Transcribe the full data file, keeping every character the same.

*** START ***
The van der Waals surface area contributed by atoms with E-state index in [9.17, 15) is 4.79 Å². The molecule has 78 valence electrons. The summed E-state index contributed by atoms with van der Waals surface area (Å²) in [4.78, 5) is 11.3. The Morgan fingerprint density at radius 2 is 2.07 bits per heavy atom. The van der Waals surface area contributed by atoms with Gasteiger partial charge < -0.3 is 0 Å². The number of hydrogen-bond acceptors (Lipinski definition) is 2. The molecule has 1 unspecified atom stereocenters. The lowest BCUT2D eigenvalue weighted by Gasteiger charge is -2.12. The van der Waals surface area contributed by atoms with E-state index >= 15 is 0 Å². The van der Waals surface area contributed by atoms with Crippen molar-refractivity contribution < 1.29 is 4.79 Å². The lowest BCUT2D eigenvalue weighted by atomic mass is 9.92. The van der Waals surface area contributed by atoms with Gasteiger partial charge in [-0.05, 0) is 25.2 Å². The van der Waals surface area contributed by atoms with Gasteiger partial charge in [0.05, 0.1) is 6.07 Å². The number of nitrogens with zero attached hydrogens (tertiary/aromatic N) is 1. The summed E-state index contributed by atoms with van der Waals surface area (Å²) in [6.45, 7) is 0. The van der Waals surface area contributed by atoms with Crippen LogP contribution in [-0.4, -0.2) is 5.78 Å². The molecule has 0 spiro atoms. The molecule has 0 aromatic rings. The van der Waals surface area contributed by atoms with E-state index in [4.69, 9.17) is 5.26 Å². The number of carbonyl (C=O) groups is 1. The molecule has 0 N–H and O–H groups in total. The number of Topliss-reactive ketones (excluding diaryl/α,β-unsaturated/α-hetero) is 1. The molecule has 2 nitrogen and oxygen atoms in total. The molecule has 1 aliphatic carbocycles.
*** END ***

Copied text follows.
The van der Waals surface area contributed by atoms with E-state index in [9.17, 15) is 4.79 Å². The molecule has 78 valence electrons. The summed E-state index contributed by atoms with van der Waals surface area (Å²) in [4.78, 5) is 11.3. The Morgan fingerprint density at radius 2 is 2.07 bits per heavy atom. The van der Waals surface area contributed by atoms with Gasteiger partial charge < -0.3 is 0 Å². The number of hydrogen-bond acceptors (Lipinski definition) is 2. The molecule has 1 unspecified atom stereocenters. The lowest BCUT2D eigenvalue weighted by Gasteiger charge is -2.12. The van der Waals surface area contributed by atoms with E-state index >= 15 is 0 Å². The van der Waals surface area contributed by atoms with Crippen molar-refractivity contribution < 1.29 is 4.79 Å². The lowest BCUT2D eigenvalue weighted by atomic mass is 9.92. The van der Waals surface area contributed by atoms with Gasteiger partial charge in [-0.05, 0) is 25.2 Å². The van der Waals surface area contributed by atoms with Gasteiger partial charge in [0.05, 0.1) is 6.07 Å². The number of nitrogens with zero attached hydrogens (tertiary/aromatic N) is 1. The summed E-state index contributed by atoms with van der Waals surface area (Å²) in [6.45, 7) is 0. The van der Waals surface area contributed by atoms with Crippen LogP contribution in [-0.4, -0.2) is 5.78 Å². The molecule has 0 spiro atoms. The molecule has 0 aromatic rings. The van der Waals surface area contributed by atoms with E-state index in [4.69, 9.17) is 5.26 Å². The number of carbonyl (C=O) groups is 1. The molecule has 0 N–H and O–H groups in total. The number of Topliss-reactive ketones (excluding diaryl/α,β-unsaturated/α-hetero) is 1. The molecule has 2 nitrogen and oxygen atoms in total. The molecule has 1 aliphatic carbocycles.